Understanding this, talent managers can add value through three key activities. Firstly, by understanding the leadership requirements in their organisation and what it is that separates great managers from great leaders. Secondly, by focusing senior management development on those skills that are both important for leadership and that are not naturally developed in people’s careers to that point. In other words, there needs to be a focus on the development of the skills that the 70% doesn’t naturally address. Thirdly, this needs to be done selectively, with a small population of senior managers who have the strongest potential to progress into leadership roles. This is important because developing leadership skills ahead of time requires work across all three categories that McCall and colleagues identifies – the 70%, 20% and 10% – and this in only feasible with small numbers of individuals.
In my experience, talent management professionals focus mainly on the 20% and the 10% – the coaching, mentoring, and learning support that can be provided to support development. Whilst this is important, it misses the biggest driver of development – on the job experience. The opportunity for talent managers is to form a collaborative alliance with key talent and their line managers to examine the 70%. The concept of role crafting is useful here. Role crafting recognises that many jobs, especially senior level roles, can be adapted or ‘crafted’, to fit certain requirements. This is best achieved through the role holders and their line managers having a common objective in mind. For example, what stretch assignments can the individual be given? What forums, working parties, or papers can they contribute to? Is there a short-term secondment that is suitable? Line managers are often the gate keepers for these opportunities and, provided these activities are aligned to wider objectives and appropriate support is in place, they are important drivers of leadership development.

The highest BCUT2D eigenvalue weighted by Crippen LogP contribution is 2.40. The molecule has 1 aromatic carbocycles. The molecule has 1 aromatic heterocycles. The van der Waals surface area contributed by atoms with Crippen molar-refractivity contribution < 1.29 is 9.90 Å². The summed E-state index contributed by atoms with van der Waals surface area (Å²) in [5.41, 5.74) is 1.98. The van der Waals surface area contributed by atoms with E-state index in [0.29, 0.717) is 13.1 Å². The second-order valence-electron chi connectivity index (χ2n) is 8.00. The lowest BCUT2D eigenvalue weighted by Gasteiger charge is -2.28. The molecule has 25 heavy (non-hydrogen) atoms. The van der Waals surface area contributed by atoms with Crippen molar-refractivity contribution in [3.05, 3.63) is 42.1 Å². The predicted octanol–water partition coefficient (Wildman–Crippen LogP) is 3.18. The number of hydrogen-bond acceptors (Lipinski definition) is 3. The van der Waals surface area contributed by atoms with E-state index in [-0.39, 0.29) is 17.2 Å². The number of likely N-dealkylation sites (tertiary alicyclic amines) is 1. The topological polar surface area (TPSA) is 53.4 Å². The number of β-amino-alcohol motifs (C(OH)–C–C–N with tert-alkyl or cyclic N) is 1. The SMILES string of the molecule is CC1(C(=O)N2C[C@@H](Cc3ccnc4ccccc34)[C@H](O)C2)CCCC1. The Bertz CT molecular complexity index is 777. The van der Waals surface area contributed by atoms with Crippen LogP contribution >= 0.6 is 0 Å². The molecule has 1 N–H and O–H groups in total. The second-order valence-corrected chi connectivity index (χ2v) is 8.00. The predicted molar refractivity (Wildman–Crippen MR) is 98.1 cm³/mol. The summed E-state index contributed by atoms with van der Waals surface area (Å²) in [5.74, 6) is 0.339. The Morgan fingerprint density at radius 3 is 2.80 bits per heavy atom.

The third key activity I described was being selective in choosing talent to work with. This comes from my experience that senior managers are responsible for delivering many core business-as-usual activities, and organisations simply cannot accept role crafting for a broad range of people who are responsible for key aspects of operational delivery. The risks are simply too high and the activity too disruptive. However, with a smaller number of high potential individuals, the opportunities often exist.
Finally, senior management development works best when line managers have both the ability and the incentive to support their high potentials. Talent management can play a role by ensuring that key line managers – who are often at Director and Executive level for these populations – have the coaching skills to support their best talent as they work on stretch leadership assignments within the 70%, as well as the willingness to give stretch opportunities.